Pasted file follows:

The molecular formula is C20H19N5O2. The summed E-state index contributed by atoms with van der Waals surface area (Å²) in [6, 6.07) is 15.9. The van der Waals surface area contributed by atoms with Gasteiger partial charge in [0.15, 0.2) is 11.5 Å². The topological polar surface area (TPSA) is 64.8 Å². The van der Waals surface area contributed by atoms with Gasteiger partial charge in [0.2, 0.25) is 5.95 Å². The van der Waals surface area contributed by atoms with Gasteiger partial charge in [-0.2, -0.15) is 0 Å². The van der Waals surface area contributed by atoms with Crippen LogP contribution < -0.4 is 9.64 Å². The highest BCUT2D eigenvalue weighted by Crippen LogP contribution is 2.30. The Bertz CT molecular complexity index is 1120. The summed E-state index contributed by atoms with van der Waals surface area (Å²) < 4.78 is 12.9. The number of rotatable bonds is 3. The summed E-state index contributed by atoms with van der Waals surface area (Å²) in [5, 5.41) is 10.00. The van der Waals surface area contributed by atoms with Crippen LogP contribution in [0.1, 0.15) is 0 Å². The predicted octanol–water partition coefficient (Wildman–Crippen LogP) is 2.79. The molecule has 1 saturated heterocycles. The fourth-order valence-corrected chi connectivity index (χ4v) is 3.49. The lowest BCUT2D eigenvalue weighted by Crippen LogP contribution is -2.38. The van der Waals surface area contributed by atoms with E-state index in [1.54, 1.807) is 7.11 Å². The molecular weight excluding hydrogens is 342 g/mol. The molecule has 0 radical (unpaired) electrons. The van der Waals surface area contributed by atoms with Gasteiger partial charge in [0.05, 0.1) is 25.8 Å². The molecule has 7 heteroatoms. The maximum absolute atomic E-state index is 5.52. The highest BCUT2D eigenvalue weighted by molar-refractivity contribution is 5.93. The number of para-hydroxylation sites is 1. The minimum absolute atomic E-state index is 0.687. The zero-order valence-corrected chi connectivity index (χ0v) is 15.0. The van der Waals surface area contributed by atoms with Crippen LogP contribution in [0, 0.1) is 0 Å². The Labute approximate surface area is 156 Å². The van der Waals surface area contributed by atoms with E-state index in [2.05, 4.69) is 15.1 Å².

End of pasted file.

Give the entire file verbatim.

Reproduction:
The molecular formula is C20H19N5O2. The summed E-state index contributed by atoms with van der Waals surface area (Å²) in [6, 6.07) is 15.9. The van der Waals surface area contributed by atoms with Gasteiger partial charge in [0.15, 0.2) is 11.5 Å². The topological polar surface area (TPSA) is 64.8 Å². The van der Waals surface area contributed by atoms with Gasteiger partial charge in [0.2, 0.25) is 5.95 Å². The van der Waals surface area contributed by atoms with Gasteiger partial charge in [-0.2, -0.15) is 0 Å². The van der Waals surface area contributed by atoms with Crippen LogP contribution < -0.4 is 9.64 Å². The highest BCUT2D eigenvalue weighted by Crippen LogP contribution is 2.30. The Bertz CT molecular complexity index is 1120. The summed E-state index contributed by atoms with van der Waals surface area (Å²) < 4.78 is 12.9. The number of rotatable bonds is 3. The summed E-state index contributed by atoms with van der Waals surface area (Å²) in [5, 5.41) is 10.00. The van der Waals surface area contributed by atoms with Crippen LogP contribution in [0.1, 0.15) is 0 Å². The predicted octanol–water partition coefficient (Wildman–Crippen LogP) is 2.79. The molecule has 1 saturated heterocycles. The fourth-order valence-corrected chi connectivity index (χ4v) is 3.49. The lowest BCUT2D eigenvalue weighted by Crippen LogP contribution is -2.38. The van der Waals surface area contributed by atoms with E-state index in [1.54, 1.807) is 7.11 Å². The molecular weight excluding hydrogens is 342 g/mol. The molecule has 0 radical (unpaired) electrons. The van der Waals surface area contributed by atoms with Gasteiger partial charge in [0.05, 0.1) is 25.8 Å². The molecule has 7 heteroatoms. The maximum absolute atomic E-state index is 5.52. The highest BCUT2D eigenvalue weighted by molar-refractivity contribution is 5.93. The number of para-hydroxylation sites is 1. The minimum absolute atomic E-state index is 0.687. The zero-order valence-corrected chi connectivity index (χ0v) is 15.0. The van der Waals surface area contributed by atoms with Crippen LogP contribution in [0, 0.1) is 0 Å². The Labute approximate surface area is 156 Å². The van der Waals surface area contributed by atoms with E-state index in [2.05, 4.69) is 15.1 Å².